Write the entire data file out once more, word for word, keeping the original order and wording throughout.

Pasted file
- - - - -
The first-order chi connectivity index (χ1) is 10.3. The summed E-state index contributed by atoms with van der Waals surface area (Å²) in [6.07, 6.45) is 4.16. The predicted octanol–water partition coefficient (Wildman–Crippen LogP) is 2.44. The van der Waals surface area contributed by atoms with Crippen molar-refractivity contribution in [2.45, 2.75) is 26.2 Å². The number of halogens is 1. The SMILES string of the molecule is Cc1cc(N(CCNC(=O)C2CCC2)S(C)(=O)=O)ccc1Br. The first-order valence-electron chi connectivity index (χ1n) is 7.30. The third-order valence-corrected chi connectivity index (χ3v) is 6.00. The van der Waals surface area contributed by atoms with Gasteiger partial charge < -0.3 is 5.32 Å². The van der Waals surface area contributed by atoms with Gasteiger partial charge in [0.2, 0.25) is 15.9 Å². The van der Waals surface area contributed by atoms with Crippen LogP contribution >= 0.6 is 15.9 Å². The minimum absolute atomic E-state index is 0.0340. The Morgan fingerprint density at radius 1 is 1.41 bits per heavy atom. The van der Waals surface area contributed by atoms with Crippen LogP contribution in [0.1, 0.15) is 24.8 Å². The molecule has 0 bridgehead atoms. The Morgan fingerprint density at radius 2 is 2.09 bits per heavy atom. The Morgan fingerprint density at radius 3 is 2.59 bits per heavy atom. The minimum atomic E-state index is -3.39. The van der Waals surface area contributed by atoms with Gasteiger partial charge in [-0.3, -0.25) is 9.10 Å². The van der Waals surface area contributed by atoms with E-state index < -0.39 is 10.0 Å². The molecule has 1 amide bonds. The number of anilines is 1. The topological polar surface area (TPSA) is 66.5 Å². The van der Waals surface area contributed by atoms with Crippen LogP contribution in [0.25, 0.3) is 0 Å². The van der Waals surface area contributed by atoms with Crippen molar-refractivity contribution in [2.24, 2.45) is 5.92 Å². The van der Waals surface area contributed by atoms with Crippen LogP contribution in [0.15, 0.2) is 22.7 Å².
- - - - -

The first-order chi connectivity index (χ1) is 10.3. The summed E-state index contributed by atoms with van der Waals surface area (Å²) in [6.07, 6.45) is 4.16. The predicted octanol–water partition coefficient (Wildman–Crippen LogP) is 2.44. The van der Waals surface area contributed by atoms with Crippen molar-refractivity contribution in [2.45, 2.75) is 26.2 Å². The number of halogens is 1. The SMILES string of the molecule is Cc1cc(N(CCNC(=O)C2CCC2)S(C)(=O)=O)ccc1Br. The first-order valence-electron chi connectivity index (χ1n) is 7.30. The third-order valence-corrected chi connectivity index (χ3v) is 6.00. The van der Waals surface area contributed by atoms with Gasteiger partial charge < -0.3 is 5.32 Å². The van der Waals surface area contributed by atoms with Gasteiger partial charge in [0.2, 0.25) is 15.9 Å². The van der Waals surface area contributed by atoms with Crippen LogP contribution >= 0.6 is 15.9 Å². The minimum absolute atomic E-state index is 0.0340. The Morgan fingerprint density at radius 1 is 1.41 bits per heavy atom. The van der Waals surface area contributed by atoms with Crippen LogP contribution in [0.1, 0.15) is 24.8 Å². The molecule has 0 bridgehead atoms. The Morgan fingerprint density at radius 2 is 2.09 bits per heavy atom. The Morgan fingerprint density at radius 3 is 2.59 bits per heavy atom. The minimum atomic E-state index is -3.39. The van der Waals surface area contributed by atoms with Gasteiger partial charge in [-0.3, -0.25) is 9.10 Å². The van der Waals surface area contributed by atoms with E-state index < -0.39 is 10.0 Å². The molecule has 1 amide bonds. The number of anilines is 1. The topological polar surface area (TPSA) is 66.5 Å². The van der Waals surface area contributed by atoms with Crippen LogP contribution in [0.25, 0.3) is 0 Å². The van der Waals surface area contributed by atoms with Crippen molar-refractivity contribution in [2.24, 2.45) is 5.92 Å². The van der Waals surface area contributed by atoms with Crippen LogP contribution in [0.15, 0.2) is 22.7 Å².